See the short list of ingredients for the “Plum-Glazed Duck Breasts,” from the October 2011 issue of Fine Cooking. This appealed to me: the quality and ease. Indeed, I achieved the crispy skin, the plum tang, and each bite was wonderful.

My cast-iron skillet did the trick for this dish. I rendered the skin fat of my expensive duck breasts for 10 minutes, until the skin was thinner and crispy. I was happy to use St. Dalfour Deluxe Fancy Plum Spread. Chinese five-spice powder is a ground combo of Szechuan pepper, star anise, fennel seeds, cloves, and cinnamon, so it’s got that warm, mulled scent.

After rendering my fat, then brushing the sweet coating over the breasts, my duck was already hot enough to be eaten, apparently. But I put it in the 425-degree oven for 7 minutes, until it was medium-rare. It’s temperature did go up to 189 degrees, which was much higher than the 135 degrees that the recipe recommended. But my duck was fine: medium-rare, as I said. This duck was a perfect red-meat indulgence.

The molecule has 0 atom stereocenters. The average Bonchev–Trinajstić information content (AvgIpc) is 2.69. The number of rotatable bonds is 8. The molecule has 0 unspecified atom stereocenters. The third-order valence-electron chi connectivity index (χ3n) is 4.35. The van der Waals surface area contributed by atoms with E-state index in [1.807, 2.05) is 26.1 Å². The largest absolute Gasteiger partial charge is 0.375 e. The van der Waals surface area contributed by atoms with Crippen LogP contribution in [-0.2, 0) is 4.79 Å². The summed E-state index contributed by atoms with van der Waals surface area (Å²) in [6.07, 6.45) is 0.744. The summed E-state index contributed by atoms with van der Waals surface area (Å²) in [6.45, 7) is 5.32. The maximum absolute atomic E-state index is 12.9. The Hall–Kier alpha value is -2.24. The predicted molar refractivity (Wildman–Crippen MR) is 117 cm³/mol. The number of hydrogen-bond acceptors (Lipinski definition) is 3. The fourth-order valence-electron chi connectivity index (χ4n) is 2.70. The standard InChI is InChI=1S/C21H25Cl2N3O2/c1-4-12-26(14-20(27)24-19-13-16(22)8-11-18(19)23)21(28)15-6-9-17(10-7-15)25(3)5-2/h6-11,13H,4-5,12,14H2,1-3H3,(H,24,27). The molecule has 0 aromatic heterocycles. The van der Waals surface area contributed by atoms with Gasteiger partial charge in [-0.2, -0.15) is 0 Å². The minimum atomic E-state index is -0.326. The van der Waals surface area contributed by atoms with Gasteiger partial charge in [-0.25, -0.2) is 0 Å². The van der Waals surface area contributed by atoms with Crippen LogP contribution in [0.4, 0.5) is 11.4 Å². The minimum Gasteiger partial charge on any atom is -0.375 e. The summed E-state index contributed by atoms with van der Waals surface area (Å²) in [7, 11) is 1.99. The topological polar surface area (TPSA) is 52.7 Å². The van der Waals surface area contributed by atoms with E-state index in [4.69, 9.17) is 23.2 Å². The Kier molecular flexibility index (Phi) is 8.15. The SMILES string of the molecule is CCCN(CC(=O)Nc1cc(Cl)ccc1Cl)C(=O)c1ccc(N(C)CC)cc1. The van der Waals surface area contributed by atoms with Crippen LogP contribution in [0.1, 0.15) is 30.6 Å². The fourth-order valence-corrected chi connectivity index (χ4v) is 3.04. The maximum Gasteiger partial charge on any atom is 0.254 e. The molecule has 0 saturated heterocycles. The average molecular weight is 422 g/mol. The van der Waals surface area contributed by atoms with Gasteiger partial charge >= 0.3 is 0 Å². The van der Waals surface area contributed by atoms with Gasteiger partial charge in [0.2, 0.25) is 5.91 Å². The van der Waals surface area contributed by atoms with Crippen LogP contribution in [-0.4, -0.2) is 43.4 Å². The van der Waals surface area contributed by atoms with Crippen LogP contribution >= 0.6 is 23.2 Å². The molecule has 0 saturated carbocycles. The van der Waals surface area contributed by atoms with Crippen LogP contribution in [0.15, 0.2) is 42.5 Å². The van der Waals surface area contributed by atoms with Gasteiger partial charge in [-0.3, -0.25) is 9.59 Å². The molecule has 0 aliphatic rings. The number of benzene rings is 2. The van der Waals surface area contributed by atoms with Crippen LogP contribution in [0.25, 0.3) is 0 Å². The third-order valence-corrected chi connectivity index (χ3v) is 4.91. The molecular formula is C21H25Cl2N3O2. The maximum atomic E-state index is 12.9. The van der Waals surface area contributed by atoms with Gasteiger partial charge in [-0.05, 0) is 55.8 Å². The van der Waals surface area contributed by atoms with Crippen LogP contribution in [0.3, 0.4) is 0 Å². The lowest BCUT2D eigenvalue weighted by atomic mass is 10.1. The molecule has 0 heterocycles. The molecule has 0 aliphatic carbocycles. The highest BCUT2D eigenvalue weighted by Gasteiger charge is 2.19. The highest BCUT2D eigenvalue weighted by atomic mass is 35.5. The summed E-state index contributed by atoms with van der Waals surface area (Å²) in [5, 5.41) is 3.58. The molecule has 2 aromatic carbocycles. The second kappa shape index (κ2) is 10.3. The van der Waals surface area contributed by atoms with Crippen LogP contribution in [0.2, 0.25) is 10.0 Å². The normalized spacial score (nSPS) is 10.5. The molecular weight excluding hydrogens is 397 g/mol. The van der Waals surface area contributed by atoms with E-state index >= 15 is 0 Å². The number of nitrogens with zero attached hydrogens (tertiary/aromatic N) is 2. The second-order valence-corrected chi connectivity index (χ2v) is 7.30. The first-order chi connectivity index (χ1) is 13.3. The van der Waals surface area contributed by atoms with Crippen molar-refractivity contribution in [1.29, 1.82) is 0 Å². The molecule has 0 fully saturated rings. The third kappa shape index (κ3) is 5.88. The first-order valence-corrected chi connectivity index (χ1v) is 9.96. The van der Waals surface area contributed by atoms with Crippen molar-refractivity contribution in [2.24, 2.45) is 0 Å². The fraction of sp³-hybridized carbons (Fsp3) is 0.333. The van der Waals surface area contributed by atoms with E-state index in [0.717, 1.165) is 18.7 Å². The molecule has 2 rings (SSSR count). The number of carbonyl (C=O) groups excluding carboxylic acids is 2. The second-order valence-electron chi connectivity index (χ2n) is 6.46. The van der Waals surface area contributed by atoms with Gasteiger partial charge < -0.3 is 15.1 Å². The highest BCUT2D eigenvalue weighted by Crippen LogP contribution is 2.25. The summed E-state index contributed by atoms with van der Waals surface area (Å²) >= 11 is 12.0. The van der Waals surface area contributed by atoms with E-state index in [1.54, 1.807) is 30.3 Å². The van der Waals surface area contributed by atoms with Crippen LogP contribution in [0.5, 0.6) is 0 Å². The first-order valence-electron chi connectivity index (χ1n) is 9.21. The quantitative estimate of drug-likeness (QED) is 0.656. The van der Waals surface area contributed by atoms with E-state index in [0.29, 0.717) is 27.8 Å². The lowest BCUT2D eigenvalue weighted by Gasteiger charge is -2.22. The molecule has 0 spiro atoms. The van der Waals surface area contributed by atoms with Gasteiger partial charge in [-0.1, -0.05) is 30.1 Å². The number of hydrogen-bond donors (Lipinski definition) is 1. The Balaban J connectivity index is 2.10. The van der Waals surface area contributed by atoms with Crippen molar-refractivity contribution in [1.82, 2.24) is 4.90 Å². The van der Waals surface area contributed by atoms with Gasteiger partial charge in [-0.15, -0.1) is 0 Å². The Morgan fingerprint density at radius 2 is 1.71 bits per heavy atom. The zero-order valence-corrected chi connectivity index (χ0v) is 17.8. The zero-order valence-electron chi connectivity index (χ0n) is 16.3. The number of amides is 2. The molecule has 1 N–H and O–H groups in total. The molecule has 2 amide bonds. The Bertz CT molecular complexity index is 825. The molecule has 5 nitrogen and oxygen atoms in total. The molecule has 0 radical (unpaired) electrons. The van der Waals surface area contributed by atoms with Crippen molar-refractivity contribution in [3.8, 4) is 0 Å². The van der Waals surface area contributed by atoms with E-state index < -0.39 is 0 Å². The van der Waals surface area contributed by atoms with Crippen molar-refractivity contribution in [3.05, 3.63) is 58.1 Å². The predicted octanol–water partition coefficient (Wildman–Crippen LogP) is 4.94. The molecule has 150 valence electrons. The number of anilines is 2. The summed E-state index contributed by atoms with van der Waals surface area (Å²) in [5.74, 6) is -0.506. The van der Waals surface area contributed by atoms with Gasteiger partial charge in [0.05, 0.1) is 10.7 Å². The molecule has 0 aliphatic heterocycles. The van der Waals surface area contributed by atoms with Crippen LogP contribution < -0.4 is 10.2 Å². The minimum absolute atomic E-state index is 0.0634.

I also made the “Bok Choy Stir-Fry with Ginger and Garlic,” from The Perfect Pantry, as the perfect side dish for the duck. Baby bok choy, really, needs no recipe. Basically, you cook these heads until the root ends are soft enough for you. Ginger and soy sauce are natural partners, here. I enjoy every bit of baby bok choy.

D’Artagnan Petite Duck Breasts (1.99 lbs.) = $28.16
Baby Bok Choy (4 heads) = $4.43

RECIPES: wow yourself with sweet, rare duck and the basic beauty of bok choy
eat the duck after only 30 minutes of prep and cooking; the bok choy is done when you say it’s done
luscious duck is sweetened and spiced and marvelous, while bok choy shines with its green bite

Next time, I will cook the “Shrimp, Kale and Cannellini Bean Casserole,” from, as well as the “Leek Soup with Dill Oil,” from Come back to my site soon, to see my meal.